Cut crusts from bread. Cut bread in thin lengthwise slices. Spread each slice with butter, cream cheese, cream cheese tinted with food coloring, sandwich filling, or parsley butter, etc. Firmly roll up each slice. Or place row of stuffed olives across beginning end, before rolling. Wrap, seam side down, in waxed paper, then in damp cloth. Chill at least 1/2 hour; cut in thin slices.

-Grainlady

    Bookmark   April 23, 2014 at 2:14PM
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TobyT

I do recal what Ginny was talking about, albeit vaguely. I remember helping to make them for my Norwegian friend's Christmas feasts a few years in a row. I'm sorry to be so vague, but maybe the Norwegian element will help with a search. If I remember anything else, I'll let you know.
Jane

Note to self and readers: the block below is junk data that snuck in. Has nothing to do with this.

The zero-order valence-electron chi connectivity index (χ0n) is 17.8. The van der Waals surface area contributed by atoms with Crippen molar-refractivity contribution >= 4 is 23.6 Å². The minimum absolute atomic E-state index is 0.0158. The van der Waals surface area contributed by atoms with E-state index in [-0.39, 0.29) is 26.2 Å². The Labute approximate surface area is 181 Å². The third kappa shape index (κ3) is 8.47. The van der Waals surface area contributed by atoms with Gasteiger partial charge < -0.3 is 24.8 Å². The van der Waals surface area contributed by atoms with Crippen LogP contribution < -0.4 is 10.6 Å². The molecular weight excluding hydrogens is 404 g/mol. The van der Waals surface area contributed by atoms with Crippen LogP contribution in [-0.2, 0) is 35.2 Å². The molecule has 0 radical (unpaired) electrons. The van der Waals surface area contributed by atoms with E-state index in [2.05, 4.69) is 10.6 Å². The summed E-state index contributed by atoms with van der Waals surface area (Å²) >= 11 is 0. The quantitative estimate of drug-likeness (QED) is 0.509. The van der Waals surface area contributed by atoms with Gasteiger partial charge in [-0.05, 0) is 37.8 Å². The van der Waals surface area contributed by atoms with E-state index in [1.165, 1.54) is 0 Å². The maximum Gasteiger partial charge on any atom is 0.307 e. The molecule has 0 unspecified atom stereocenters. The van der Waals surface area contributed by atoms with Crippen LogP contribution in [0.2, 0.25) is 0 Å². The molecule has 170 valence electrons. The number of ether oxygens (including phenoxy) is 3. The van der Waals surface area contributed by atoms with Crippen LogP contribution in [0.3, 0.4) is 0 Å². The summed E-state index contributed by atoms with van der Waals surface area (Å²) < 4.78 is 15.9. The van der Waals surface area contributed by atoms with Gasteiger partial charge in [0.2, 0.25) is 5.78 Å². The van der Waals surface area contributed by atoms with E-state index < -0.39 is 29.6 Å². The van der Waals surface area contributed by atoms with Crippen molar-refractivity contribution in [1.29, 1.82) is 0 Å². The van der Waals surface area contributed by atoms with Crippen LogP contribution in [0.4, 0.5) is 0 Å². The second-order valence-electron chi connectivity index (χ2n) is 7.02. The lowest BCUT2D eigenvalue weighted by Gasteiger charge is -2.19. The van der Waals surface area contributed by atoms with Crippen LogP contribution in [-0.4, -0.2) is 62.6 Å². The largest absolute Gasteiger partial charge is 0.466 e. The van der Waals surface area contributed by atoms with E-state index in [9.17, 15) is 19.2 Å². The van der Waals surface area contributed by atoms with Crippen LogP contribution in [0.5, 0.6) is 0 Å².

Bookmark   April 23, 2014 at 3:21PM
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Teresa_MN

If it came from the freezer section could it have been puff pastry? But if it didn't come from the freezer section could it have been crescent rolls?

I remember at parties in the 70-80s seeing all of these little rolled and baked appetizers. I think they might have been made with crescents.

    Bookmark   April 23, 2014 at 3:30PM
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TobyT

Here is what I was talking about. I believe
that we sprinkled it with water for much the same reason that tea sandwiches are covered with a damp towel.
Jane

Here is a link that might be useful: Lefse

    Bookmark   April 23, 2014 at 3:39PM
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plllog

Must be regional. :) We used lavosh in the 1960's, though some people used XL tortillas. :)

    Bookmark   April 23, 2014 at 4:45PM
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louiseab